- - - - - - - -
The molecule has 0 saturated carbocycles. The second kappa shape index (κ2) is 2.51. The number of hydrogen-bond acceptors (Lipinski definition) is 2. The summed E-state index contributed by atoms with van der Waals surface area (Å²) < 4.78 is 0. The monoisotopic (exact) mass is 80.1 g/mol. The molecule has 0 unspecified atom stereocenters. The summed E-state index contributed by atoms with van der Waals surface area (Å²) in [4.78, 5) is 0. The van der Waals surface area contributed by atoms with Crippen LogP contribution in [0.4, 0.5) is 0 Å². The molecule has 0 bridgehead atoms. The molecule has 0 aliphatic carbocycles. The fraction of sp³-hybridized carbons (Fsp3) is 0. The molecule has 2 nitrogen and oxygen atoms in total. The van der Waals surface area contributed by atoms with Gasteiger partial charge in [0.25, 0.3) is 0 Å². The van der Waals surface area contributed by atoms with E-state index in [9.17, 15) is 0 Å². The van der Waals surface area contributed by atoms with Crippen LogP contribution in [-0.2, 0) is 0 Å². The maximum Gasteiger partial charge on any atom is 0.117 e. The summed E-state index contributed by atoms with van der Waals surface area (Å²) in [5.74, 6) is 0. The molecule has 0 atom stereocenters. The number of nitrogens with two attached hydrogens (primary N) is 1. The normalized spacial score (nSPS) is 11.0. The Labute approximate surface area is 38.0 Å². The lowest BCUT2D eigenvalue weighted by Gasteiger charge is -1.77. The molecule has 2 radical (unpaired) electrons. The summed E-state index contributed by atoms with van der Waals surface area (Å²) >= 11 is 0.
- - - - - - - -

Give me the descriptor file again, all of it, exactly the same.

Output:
The molecule has 0 saturated carbocycles. The second kappa shape index (κ2) is 2.51. The number of hydrogen-bond acceptors (Lipinski definition) is 2. The summed E-state index contributed by atoms with van der Waals surface area (Å²) < 4.78 is 0. The monoisotopic (exact) mass is 80.1 g/mol. The molecule has 0 unspecified atom stereocenters. The summed E-state index contributed by atoms with van der Waals surface area (Å²) in [4.78, 5) is 0. The van der Waals surface area contributed by atoms with Crippen LogP contribution in [0.4, 0.5) is 0 Å². The molecule has 0 bridgehead atoms. The molecule has 0 aliphatic carbocycles. The fraction of sp³-hybridized carbons (Fsp3) is 0. The molecule has 2 nitrogen and oxygen atoms in total. The van der Waals surface area contributed by atoms with Gasteiger partial charge in [0.25, 0.3) is 0 Å². The van der Waals surface area contributed by atoms with E-state index in [9.17, 15) is 0 Å². The van der Waals surface area contributed by atoms with Crippen LogP contribution in [-0.2, 0) is 0 Å². The maximum Gasteiger partial charge on any atom is 0.117 e. The summed E-state index contributed by atoms with van der Waals surface area (Å²) in [5.74, 6) is 0. The molecule has 0 atom stereocenters. The number of nitrogens with two attached hydrogens (primary N) is 1. The normalized spacial score (nSPS) is 11.0. The Labute approximate surface area is 38.0 Å². The lowest BCUT2D eigenvalue weighted by Gasteiger charge is -1.77. The molecule has 2 radical (unpaired) electrons. The summed E-state index contributed by atoms with van der Waals surface area (Å²) >= 11 is 0.